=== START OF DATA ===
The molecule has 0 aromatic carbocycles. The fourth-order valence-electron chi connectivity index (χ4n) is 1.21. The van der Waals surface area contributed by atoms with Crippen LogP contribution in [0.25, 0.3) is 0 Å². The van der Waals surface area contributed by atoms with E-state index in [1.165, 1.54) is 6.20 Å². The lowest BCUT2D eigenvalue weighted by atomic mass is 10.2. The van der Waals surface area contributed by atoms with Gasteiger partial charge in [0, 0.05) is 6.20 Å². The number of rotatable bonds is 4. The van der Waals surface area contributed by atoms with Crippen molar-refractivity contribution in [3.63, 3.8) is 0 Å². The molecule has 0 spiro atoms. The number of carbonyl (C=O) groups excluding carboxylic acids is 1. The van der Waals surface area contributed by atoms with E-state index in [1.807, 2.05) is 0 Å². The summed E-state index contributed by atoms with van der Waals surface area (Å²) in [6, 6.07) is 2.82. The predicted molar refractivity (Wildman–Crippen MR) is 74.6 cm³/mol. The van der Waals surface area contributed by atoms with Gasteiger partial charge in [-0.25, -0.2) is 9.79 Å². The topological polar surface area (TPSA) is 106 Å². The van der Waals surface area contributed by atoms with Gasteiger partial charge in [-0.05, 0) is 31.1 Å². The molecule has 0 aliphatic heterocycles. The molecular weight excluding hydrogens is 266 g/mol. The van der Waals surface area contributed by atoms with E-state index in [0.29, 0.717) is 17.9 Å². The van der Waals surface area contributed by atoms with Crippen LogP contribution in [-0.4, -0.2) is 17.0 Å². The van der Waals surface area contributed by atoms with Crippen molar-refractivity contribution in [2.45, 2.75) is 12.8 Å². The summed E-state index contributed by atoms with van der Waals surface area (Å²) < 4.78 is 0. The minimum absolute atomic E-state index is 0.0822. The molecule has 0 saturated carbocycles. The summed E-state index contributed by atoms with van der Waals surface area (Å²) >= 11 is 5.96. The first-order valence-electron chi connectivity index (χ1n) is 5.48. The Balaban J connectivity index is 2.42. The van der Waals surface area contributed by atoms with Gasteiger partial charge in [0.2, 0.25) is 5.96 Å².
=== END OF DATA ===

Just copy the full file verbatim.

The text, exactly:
The molecule has 0 aromatic carbocycles. The fourth-order valence-electron chi connectivity index (χ4n) is 1.21. The van der Waals surface area contributed by atoms with Crippen LogP contribution in [0.25, 0.3) is 0 Å². The van der Waals surface area contributed by atoms with E-state index in [1.165, 1.54) is 6.20 Å². The lowest BCUT2D eigenvalue weighted by atomic mass is 10.2. The van der Waals surface area contributed by atoms with Gasteiger partial charge in [0, 0.05) is 6.20 Å². The number of rotatable bonds is 4. The van der Waals surface area contributed by atoms with Crippen molar-refractivity contribution in [3.63, 3.8) is 0 Å². The molecule has 0 spiro atoms. The number of carbonyl (C=O) groups excluding carboxylic acids is 1. The van der Waals surface area contributed by atoms with E-state index in [1.807, 2.05) is 0 Å². The summed E-state index contributed by atoms with van der Waals surface area (Å²) in [6, 6.07) is 2.82. The predicted molar refractivity (Wildman–Crippen MR) is 74.6 cm³/mol. The van der Waals surface area contributed by atoms with Gasteiger partial charge in [-0.25, -0.2) is 9.79 Å². The topological polar surface area (TPSA) is 106 Å². The van der Waals surface area contributed by atoms with Gasteiger partial charge in [-0.05, 0) is 31.1 Å². The molecule has 0 aliphatic heterocycles. The molecular weight excluding hydrogens is 266 g/mol. The van der Waals surface area contributed by atoms with E-state index in [0.29, 0.717) is 17.9 Å². The van der Waals surface area contributed by atoms with Crippen LogP contribution in [-0.4, -0.2) is 17.0 Å². The van der Waals surface area contributed by atoms with Crippen molar-refractivity contribution in [2.45, 2.75) is 12.8 Å². The summed E-state index contributed by atoms with van der Waals surface area (Å²) < 4.78 is 0. The minimum absolute atomic E-state index is 0.0822. The molecule has 0 saturated carbocycles. The summed E-state index contributed by atoms with van der Waals surface area (Å²) >= 11 is 5.96. The first-order valence-electron chi connectivity index (χ1n) is 5.48. The Balaban J connectivity index is 2.42. The van der Waals surface area contributed by atoms with Gasteiger partial charge in [0.2, 0.25) is 5.96 Å².